rsu.sssep.rs2st {epiR} R Documentation

## Sample size to achieve a desired surveillance system sensitivity assuming two-stage sampling

### Description

Calculates the required sample size to achieve a desired surveillance system sensitivity assuming two-stage sampling (sampling of clusters and sampling of units within clusters), imperfect test sensitivity and perfect test specificity.

### Usage

```rsu.sssep.rs2st(H = NA, N = NA, pstar.c, se.c, pstar.u, se.u, se.p)
```

### Arguments

 `H` scalar, integer representing the total number of clusters in the population. Use `NA` if unknown. `N` vector, integer representing the number of units within each cluster. Use `NA` if unknown. `pstar.c` scalar, numeric (0 to 1) representing the cluster level design prevalence. `se.c` scalar, numeric (0 to 1) representing the required cluster level sensitivity. `pstar.u` scalar, numeric (0 to 1) representing the surveillance unit level design prevalence. `se.u` scalar (0 to 1) representing the sensitivity of the diagnostic test at the surveillance unit level. `se.p` scalar (0 to 1) representing the desired surveillance system (population-level) sensitivity.

### Value

A list comprised of two data frames: `clusters` and `units`. Data frame `clusters` lists:

 `H` the total number of clusters in the population, as entered by the user. `nsample` the number of clusters to be sampled.

Data frame `units` lists:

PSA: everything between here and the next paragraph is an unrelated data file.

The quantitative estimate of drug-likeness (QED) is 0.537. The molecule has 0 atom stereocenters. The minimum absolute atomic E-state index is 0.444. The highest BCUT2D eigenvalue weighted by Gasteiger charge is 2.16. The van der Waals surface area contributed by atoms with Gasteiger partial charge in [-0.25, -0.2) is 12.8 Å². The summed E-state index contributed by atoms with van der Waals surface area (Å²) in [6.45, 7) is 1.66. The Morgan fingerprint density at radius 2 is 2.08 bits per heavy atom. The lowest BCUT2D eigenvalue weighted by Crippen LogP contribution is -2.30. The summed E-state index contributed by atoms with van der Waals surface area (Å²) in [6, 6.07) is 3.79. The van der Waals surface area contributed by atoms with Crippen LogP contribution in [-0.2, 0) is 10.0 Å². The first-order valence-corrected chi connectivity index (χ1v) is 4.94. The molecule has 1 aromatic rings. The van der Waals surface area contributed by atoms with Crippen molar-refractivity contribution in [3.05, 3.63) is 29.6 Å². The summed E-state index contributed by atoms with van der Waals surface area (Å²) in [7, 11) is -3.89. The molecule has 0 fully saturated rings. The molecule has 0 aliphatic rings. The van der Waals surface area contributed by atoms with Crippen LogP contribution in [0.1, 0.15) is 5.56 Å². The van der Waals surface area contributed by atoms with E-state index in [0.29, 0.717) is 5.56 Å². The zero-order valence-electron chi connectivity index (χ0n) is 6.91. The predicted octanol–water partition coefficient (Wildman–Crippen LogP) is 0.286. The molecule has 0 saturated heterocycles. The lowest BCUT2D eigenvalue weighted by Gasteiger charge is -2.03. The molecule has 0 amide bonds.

`N` the number of units within each cluster, as entered by the user. `nsample` the number of units to be sampled.

### References

Cameron A, Baldock C (1998). A new probability formula for surveys to substantiate freedom from disease. Preventive Veterinary Medicine 34: 1 - 17.

Cameron A (1999). Survey Toolbox for Livestock Diseases — A practical manual and software package for active surveillance of livestock diseases in developing countries. Australian Centre for International Agricultural Research, Canberra, Australia.

MacDiarmid S (1988). Future options for brucellosis surveillance in New Zealand beef herds. New Zealand Veterinary Journal 36: 39 - 42.

Martin S, Shoukri M, Thorburn M (1992). Evaluating the health status of herds based on tests applied to individuals. Preventive Veterinary Medicine 14: 33 - 43.

### Examples

```## EXAMPLE 1:
## Sampling is to be carried out to support a claim that a country is free
## of bovine brucellosis. We are not certain of the total number of herds
## in the country and we are not certain of the number of cows within each
## herd.

## The design prevalence for this study is set to 0.01 at the herd level and
## if a herd is positive for brucellosis the individual animal level
## design prevalence is set to 0.10. The sensitivity of the diagnostic
## test to be used is 0.95.

## How many herds and how many animals from within each herd
## need to be sampled to be 95% confident of detecting disease at the
## herd and individual animal level?

rsu.sssep.rs2st(H = NA, N = NA, pstar.c = 0.01, se.c = 0.95,
pstar.u = 0.10, se.u = 0.95, se.p = 0.95)

## A total of 314 herds need to be sampled, 31 cows from each herd.

## EXAMPLE 2:
## Now lets say we know that there are 500 cattle herds in the country and
## we have the results of a recent livestock census providing counts of the
## number of cattle in each herd. How many herds and how many animals from
## within each herd need to be sampled to be 95% confident of detecting
## disease at the herd and individual animal level?

# Generate a vector of herd sizes. The minimum herd size is 25.

set.seed(1234)
hsize <- ceiling(rlnorm(n = 500, meanlog = 1.5, sdlog = 2)) + 25

nsample <- rsu.sssep.rs2st(H = 500, N = hsize, pstar.c = 0.01, se.c = 0.95,
pstar.u = 0.10, se.u = 0.95, se.p = 0.95)

nsample\$clusters